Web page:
- Blog posts
- Online courses
- Landing pages
- Social media posts
Fill up the content calendar so that your team understands when each content asset will go out during the campaign.
Now it’s time to identify keywords based on relevance, competition and volume. Choose keywords that make it easy to create helpful, informative and worthwhile content around your chosen campaign topic.
Your last step is distribution, where you plan out delivering content via:
- Social media
- Your website
If you’re able to correctly implement a content marketing campaign, the sky’s the limit. Not only will your brand get more exposure, but internal assets like your blog will generate more profit in the long run.
6. Email Marketing Campaign
You can’t operate a successful email campaign without clearly-defined objectives. Here are some ideas to help set your goals:
- Improve welcome sequence in order to educate leads about your value
- Promote content engagement, such as raising awareness about a new webinar
- Nurture subscribers more effectively
- Re-engage inactive subscribers
- Segment subscribers so that you can deliver more relevant content
Create effective lead magnets and opt-in landing pages when you’re starting a new subscriber campaign. Brainstorm the best ways to create lead magnets for your audience, such as creating short videos, cheatsheets, whitepapers, quizzes, giveaways, or eBooks.
Use different strategies to capture new subscribers, such as blog post content upgrades, homepage lead magnets, lightbox popups and exit intent popups.
Effective email marketing campaigns require a well thought out approach to the frequency of your email sends. For example, you might use a once per day frequency over the first week with your welcome email campaign so that new subscribers get used to receiving communication.
Your nurture newsletter sequence, however, might only run weekly, biweekly or monthly.
Lastly, take time to wisely craft your:
- Subject lines
- Email copy
- Calls-to-action (CTAs)
Pay close attention to your CTAs. Make sure they closely match your overall objectives for the campaign.
Email Marketing Plan Example: James Clear
James Clear runs a weekly newsletter called “3-2-1 Thursday”:
His email marketing campaign is successful because his subscribers know exactly how often they’ll receive communication from him and what’s included. At the top of every email send, he reminds subscribers:
- That they actively subscribed
- How often they’ll receive it
- What day it comes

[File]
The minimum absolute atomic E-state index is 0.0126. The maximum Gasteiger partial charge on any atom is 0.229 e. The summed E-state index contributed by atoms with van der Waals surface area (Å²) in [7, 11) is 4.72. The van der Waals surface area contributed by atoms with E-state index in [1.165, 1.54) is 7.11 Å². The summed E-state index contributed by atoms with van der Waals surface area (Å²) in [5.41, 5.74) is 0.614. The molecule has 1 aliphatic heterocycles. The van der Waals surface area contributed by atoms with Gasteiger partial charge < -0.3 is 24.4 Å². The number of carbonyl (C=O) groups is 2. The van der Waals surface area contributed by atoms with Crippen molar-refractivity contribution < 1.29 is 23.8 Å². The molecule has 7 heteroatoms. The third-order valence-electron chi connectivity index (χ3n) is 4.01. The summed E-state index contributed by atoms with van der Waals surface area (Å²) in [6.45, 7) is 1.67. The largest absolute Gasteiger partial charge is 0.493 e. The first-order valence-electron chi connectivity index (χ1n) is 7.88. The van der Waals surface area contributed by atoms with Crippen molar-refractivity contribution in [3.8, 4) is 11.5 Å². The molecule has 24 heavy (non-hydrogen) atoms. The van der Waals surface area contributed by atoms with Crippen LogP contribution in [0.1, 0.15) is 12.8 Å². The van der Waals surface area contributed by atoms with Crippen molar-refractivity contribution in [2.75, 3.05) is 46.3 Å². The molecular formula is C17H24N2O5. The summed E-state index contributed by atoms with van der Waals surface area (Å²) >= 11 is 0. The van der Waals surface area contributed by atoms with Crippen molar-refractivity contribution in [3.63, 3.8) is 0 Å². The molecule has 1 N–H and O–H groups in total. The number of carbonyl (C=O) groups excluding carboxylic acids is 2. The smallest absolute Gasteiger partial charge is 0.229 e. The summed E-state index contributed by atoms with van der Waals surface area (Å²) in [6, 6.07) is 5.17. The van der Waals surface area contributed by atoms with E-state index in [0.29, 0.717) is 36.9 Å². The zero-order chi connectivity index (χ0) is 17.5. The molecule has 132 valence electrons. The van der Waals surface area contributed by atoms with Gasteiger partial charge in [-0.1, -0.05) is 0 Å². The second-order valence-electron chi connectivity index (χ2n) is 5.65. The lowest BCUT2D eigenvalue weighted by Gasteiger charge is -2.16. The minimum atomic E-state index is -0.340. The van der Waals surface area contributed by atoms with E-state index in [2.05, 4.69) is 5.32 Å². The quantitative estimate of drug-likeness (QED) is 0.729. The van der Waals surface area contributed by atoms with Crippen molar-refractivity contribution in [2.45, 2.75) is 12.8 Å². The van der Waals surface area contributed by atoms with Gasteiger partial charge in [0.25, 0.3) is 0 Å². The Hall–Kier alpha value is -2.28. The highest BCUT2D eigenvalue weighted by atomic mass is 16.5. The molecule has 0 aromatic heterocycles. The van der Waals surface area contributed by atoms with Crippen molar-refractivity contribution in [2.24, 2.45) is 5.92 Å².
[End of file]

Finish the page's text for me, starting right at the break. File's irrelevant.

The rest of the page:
- The specific type of content he’s providing them
7. User-Generated Content Campaign
User-generated content consists of blog and social media posts that your customers use to share their love for your brand and products. The power of user-generated content is obvious:
- They’re directly telling their friends and family that they need to check out your brand
- Your audience is creating content for you
Start your user-generated content campaign by deciding on a platform. Twitter, Instagram and Facebook all work well.
Using a unique hashtag is critical when employing these types of marketing campaigns. It will help when it’s time to find and aggregate all the content that the campaign generates for your business.
Create your call-to-action and keep it simple. For example, a make-up brand might use this: “Show us your favorite color on Twitter with #mylipstickfavs.”
The most important part to running a successful user-generated content campaign is to respond to and engage with your audience when they participate. This process shows your customers that the campaign is just as important to you as it is to them. The more you engage, the more the campaign will take off.
Example of a User-Generated Content Campaign: Heineken
In 2013, Heineken ran a user-generated content campaign where they encouraged customers to redefine the way people over 60 years old consume beer. It was called the “60+ Challenge”, encouraged customers to provide their own ideas, images and videos and it brought in entries from over 19 countries.
8. Brand Awareness Marketing Campaign
This type of marketing campaign is all about getting your brand out in front of as many people as possible. However, you also need to target it properly in order to avoid wasting advertising dollars.
Use these five steps to run your brand development marketing campaign.
1. Know your audience: Take the time to map out your target audience based on factors such as:
- Disposable income
- Job title
2. Determine where your audience “hangs out” online: Don’t advertise on LinkedIn, Pinterest, YouTube, Facebook, Twitter or Instagram in a shotgun attempt at putting your brand name everywhere. Use the specific platform that your social media statistics indicate is the best place to invest money on advertising.
3. Stick to a budget: A budget helps dictate where to advertise as well. If you don’t have a huge budget, then ask yourself which platform can get you in front of the most customers with those ad dollars. Get creative. Could you get brand awareness for free? This might come in the form of podcast interviews or guest posts, for example.
4. Know your goals: Set specific objectives so that you know whether a brand awareness campaign is successful or not. For instance, do you want brand awareness only or do you want to also track changes in website visits and email subscribers?
5. Track the results: Pay attention to the data so that you can understand the success of the campaign. Use that knowledge to make necessary adjustments during the next brand awareness campaign that your business runs.
If you want to learn more about why a unique brand developing campaign is important, here’s a guide from Visme that’d really help.
Brand Awareness Marketing Campaign Example: IHOP